- Released: April 1, 2008
- Originally Released: 2008
- Label: Sbme Special Mkts.
Q - 12/03, p.1563 stars out of 5
- "...It still hits extraordinary peaks....'Everything Must Change' is candidate for the most heartwrenching three minutes of all time..."
- 2.Everything Must Change
- 3.The Family
- 4.My Father
- 5.Music For Lovers
- 6.Rich Girl
- 7.That's All I Want From You
- 9.Balm In Gilead
- 10.If You Pray Right
Personnel: Nina Simone (vocals, arranger, keyboards); David Matthews (arranger, piano); Max Ellen, Barry Finclair, Harry Glickman, Charles Libove, Harry Lookofsky, Marvin Morgenstern, David Nadien, Herbert Sorkin, Richard Sortomme (violin); Lamar Alsop, Alfred Brown, Emanuel Vardi (viola); Jonathan Abramowitz, Charles McCracken, Alan Shulman (cello); Al Schackman (piano); Jerry Friedman, Eric Gale (guitar); John Beal, Charles Israels, Homer Mensch (acoustic bass); Gary King, Will Lee (electric bass); Jim Madison, Andy Newmark (drums); Al Schackman (tambourine); Nicky Marrero (percussion); Joshie Armstead, Debbie McDuffie, Albertine Robinson, Maeretha Stewart, Babi Floyd, Frank Floyd, Milt Grayson, Ray Simpson (background vocals).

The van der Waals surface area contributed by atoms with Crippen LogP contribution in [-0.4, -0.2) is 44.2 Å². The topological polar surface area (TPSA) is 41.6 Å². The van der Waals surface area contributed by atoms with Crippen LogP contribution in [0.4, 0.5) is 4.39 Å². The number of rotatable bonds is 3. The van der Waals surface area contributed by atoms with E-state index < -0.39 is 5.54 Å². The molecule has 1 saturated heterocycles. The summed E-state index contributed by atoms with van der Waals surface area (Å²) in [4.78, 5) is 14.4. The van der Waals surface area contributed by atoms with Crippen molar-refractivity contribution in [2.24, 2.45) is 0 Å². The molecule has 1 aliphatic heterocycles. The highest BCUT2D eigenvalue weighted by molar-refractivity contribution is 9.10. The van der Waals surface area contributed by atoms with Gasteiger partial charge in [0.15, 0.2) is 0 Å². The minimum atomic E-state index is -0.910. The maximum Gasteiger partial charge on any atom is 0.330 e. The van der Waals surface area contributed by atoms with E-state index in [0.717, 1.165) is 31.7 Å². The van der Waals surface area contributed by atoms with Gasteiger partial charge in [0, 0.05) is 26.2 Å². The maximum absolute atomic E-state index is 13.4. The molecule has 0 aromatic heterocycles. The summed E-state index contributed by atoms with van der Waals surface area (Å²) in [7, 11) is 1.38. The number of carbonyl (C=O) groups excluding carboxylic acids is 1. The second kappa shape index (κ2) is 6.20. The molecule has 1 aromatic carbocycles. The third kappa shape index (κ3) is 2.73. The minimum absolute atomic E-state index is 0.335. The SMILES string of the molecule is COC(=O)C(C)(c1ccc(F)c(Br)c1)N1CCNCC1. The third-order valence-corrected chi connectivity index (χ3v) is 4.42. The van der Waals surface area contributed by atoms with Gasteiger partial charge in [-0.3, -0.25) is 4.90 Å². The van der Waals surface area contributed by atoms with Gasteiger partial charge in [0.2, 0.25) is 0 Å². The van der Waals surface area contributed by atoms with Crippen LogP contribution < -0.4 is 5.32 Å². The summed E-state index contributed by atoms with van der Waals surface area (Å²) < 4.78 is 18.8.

Producer: Creed Taylor.
Reissue producer: Didier C. Deutsch.
Recorded at Sudio Katy, Brussels, Belgium in January 1978. Includes liner notes by David Nathan & Creed Taylor.
The seeds for BALTIMORE were sown when producer Creed Taylor approached the legendary Nina Simone after her 1977 appearance at London's Drury Lane Theater with the idea of recording an album for his CTI record label. At this point Simone had ended her seven-year association with RCA Records and hadn't made a studio album in almost four years. The results of this 1978 release, mostly recorded in Brussels, are slightly production-heavy yet never less than charming; there's an 18-piece string section (overdubbed in New York), and a small choir, in addition to the band.
Though the choice of material is somewhat puzzling, including versions of Hall and Oates' "Rich Girl" and the country song "The Family" (Simone claimed to have little part in the selection), the album boasts a few spellbinding cuts, including a moving version of Judy Collins' nostalgic song "My Father." There's also a powerful performance of Bernard Ighner's "Everything Must Change," as well as an intense interpretation of the Randy Newman title song.